Was wondering if I should purchase a unit trust or trade equities to start my investment journey? - Seedly
 

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Asked by Melissa

Asked on 12 Sep 2019

Was wondering if I should purchase a unit trust or trade equities to start my investment journey?

Hi! I’m currently using a DBS Multiplier account. Just started working since the beginning of the year. I would prefer to do dollar cost averaging due as compared to a lump sum investment upright as I barely worked for a year and my budget would be around $500 a month.

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Hi Melissa, generally, I would advise you to consider the costs of investing before you start. Equities have a brokerage, etc which can add up to a significant cost and reduce your returns. I would try to achieve lower than 0.5% cost, which means that my equity transactions would be at least $5000 at a minimum.

Having said that, you can start to put away a war chest to prepare for deploying into equity, while participating in market movements through UT RSP, this two-pronged approach ensures that you can start to build an investment position while preparing for buying shares in future. As POEMS has no charges for UT, you may want to consider the platform for this. Some UTs have very respectable returns, beating ETFs over the long term. You can contact me if you need to open a POEMS account.

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Melissa

on 15 Sep 2019

Hi Elijah, thanks for the insight. However, I would prefer to do DCA instead of lump sum investments at this point in time. What would you recommend in this case?
Elijah Lee
Elijah Lee

on 15 Sep 2019

If you wish to DCA, you can look at decent UTs to begin with. Consider your risk appetite and the type of fund before you begin. You might want to sit down with an advisor to understand UTs a little better before you start.
Victor Lye
Victor Lye, Founder & CEO at SquirrelSave
Level 5. Genius
Answered 3w ago

You should be aware of the expense ratios for unit trusts which are known to be among the highest in the world. The fees eat into your returns. You are better off using the digital investment choices now available in Singapore with low minimum entry and low fees. www.squirrelSave.com.sg is one of them, Do browse the choices and all the best! https://www.businesstimes.com.sg/banking-finance/singapore-mutual-funds-charge-higher-fees-than-global-average-morningstar

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Hi Melissa, I generally don’t recommend investing in unit trusts due to the high fees involved. Fees have one of the largest impacts on returns. What’s more, the higher fees you pay for unit trusts may not translate to better returns.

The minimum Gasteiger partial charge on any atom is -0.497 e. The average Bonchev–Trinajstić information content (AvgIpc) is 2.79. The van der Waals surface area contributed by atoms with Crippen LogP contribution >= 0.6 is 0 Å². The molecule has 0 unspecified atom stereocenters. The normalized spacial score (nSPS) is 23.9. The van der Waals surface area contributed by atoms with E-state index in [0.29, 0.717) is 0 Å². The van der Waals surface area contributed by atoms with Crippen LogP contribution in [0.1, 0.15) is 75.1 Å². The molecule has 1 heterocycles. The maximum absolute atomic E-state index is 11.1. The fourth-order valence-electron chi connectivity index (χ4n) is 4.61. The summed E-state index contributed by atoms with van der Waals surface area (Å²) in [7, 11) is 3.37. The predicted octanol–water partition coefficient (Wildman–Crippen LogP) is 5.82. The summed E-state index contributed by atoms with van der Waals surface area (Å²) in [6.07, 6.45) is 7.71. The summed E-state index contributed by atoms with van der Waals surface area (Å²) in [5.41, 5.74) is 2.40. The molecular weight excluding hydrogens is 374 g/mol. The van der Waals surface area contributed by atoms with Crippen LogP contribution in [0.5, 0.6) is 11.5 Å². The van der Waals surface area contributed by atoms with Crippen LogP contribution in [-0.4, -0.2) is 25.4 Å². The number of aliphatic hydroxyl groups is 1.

If you look at the chart below, you’ll see that despite having higher total expense ratios (TERs), the 10-year annualised return for these unit trusts wasn’t better than their comparative ETFs.

High TERs can substantially erode investment returns. If the TER was 1%, $100,000 invested at an annual return of 5% would be worth $324,000 after 30 years. If the TER was just 1% more (2% TER), your final investment value would drop to just $242,000.

When it comes to investing in equities, my preference is to invest in equity Exchange Traded Funds (ETFs) instead, for quick, easy diversification. ETFs allow you to invest in a large number of stocks through a single transaction. This built-in diversification protects your portfolio. If your portfolio is concentrated in just a few stocks, when one underperforms, it can drag down your whole portfolio.

A fuss-free way to start making dollar cost averaged investments into ETFs is through a digital wealth manager, as Tat Tian mentioned. You can consider Syfe – our portfolios are a combination of up to 25 ETFs for equities, bonds and gold.

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Paul

4w ago

Selective data

Comparing the transaction and fees, Robo-advisors are good alternatives if you are unable to store up $10,000 for a single buy trade of equity.

Unit trusts likely have higher annual fees compare to ETFs and Robo-advisors, but if the nett nett is better than the market ETFs, then it may make sense.

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Jonathan Chia Guangrong
Jonathan Chia Guangrong, Fund Manager at JCG Fund
Level 6. Master
Answered on 15 Sep 2019

Look to build your emergency fund and get your insurance protection in place first before going into investments. Once that is done you can consider exploring what Tat Tian mentioned about going into Robo-advisories using DCA. I won't recommend UTs as well due to the fees involved. The impact of fees is well documented by sites like investment moats.

Alternatively, you can set aside your monthly budget to build a lump sum before deploying into the stock(s) of your choice when there's an opportunity to buy in at a low cost. This is to maximise the cost of acquisition. You need to do your research first though on knowing what to buy into and how it helps meet your investment objectives.

Personally, I feel that there is no viable pure equity counter DCA platform available in the marketplace, especially after Maybank KE exited this business. Until this platform makes a comeback consider the Robo-advisory route if you are not keen on doing much research.

Hope this helps and all the best.

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Angeline Teo
Angeline Teo
Level 3. Wonderkid
Answered on 15 Sep 2019

For me, I would do dollar cost averaging in equities monthly.

Do it regularly and do not panic even when a Great Stock Correction/Recession comes.

Because we do not know how long a correction may last (the previous stock correction took only a month to go back)...

so DCA is ideal for us investors.

Do for the long run. We, women, are better in doing sensibly and ignoring the noises ;)

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